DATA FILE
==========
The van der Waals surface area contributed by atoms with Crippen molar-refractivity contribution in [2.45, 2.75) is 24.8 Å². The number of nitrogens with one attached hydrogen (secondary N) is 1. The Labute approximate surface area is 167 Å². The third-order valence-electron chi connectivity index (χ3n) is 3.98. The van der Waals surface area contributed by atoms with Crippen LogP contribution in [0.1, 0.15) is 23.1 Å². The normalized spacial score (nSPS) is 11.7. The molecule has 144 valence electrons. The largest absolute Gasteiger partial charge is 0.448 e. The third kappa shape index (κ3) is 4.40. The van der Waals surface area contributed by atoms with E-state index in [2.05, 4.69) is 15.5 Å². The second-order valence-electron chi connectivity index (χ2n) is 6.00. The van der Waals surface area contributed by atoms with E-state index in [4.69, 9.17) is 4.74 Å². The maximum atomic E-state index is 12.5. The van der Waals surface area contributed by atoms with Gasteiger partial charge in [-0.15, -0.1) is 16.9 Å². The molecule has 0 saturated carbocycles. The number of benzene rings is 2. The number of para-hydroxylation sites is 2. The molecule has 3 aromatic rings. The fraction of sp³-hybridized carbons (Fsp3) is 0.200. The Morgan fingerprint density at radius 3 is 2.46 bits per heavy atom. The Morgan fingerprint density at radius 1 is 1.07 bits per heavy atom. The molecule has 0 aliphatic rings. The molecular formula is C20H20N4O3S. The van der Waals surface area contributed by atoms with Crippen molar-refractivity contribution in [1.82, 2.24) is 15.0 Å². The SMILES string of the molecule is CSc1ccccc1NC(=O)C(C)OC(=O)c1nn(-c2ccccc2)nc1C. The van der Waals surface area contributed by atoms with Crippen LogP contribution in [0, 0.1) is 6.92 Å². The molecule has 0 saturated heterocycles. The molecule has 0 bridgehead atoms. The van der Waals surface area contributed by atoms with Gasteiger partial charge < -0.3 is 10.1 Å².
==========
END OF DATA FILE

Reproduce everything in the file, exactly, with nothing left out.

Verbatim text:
The van der Waals surface area contributed by atoms with Crippen molar-refractivity contribution in [2.45, 2.75) is 24.8 Å². The number of nitrogens with one attached hydrogen (secondary N) is 1. The Labute approximate surface area is 167 Å². The third-order valence-electron chi connectivity index (χ3n) is 3.98. The van der Waals surface area contributed by atoms with Crippen LogP contribution in [0.1, 0.15) is 23.1 Å². The normalized spacial score (nSPS) is 11.7. The molecule has 144 valence electrons. The largest absolute Gasteiger partial charge is 0.448 e. The third kappa shape index (κ3) is 4.40. The van der Waals surface area contributed by atoms with E-state index in [2.05, 4.69) is 15.5 Å². The second-order valence-electron chi connectivity index (χ2n) is 6.00. The van der Waals surface area contributed by atoms with E-state index in [4.69, 9.17) is 4.74 Å². The maximum atomic E-state index is 12.5. The van der Waals surface area contributed by atoms with Gasteiger partial charge in [-0.15, -0.1) is 16.9 Å². The molecule has 0 saturated carbocycles. The number of benzene rings is 2. The number of para-hydroxylation sites is 2. The molecule has 3 aromatic rings. The fraction of sp³-hybridized carbons (Fsp3) is 0.200. The Morgan fingerprint density at radius 3 is 2.46 bits per heavy atom. The Morgan fingerprint density at radius 1 is 1.07 bits per heavy atom. The molecule has 0 aliphatic rings. The molecular formula is C20H20N4O3S. The van der Waals surface area contributed by atoms with Crippen molar-refractivity contribution in [1.82, 2.24) is 15.0 Å². The SMILES string of the molecule is CSc1ccccc1NC(=O)C(C)OC(=O)c1nn(-c2ccccc2)nc1C. The van der Waals surface area contributed by atoms with Crippen LogP contribution in [0, 0.1) is 6.92 Å². The molecule has 0 saturated heterocycles. The molecule has 0 bridgehead atoms. The van der Waals surface area contributed by atoms with Gasteiger partial charge < -0.3 is 10.1 Å².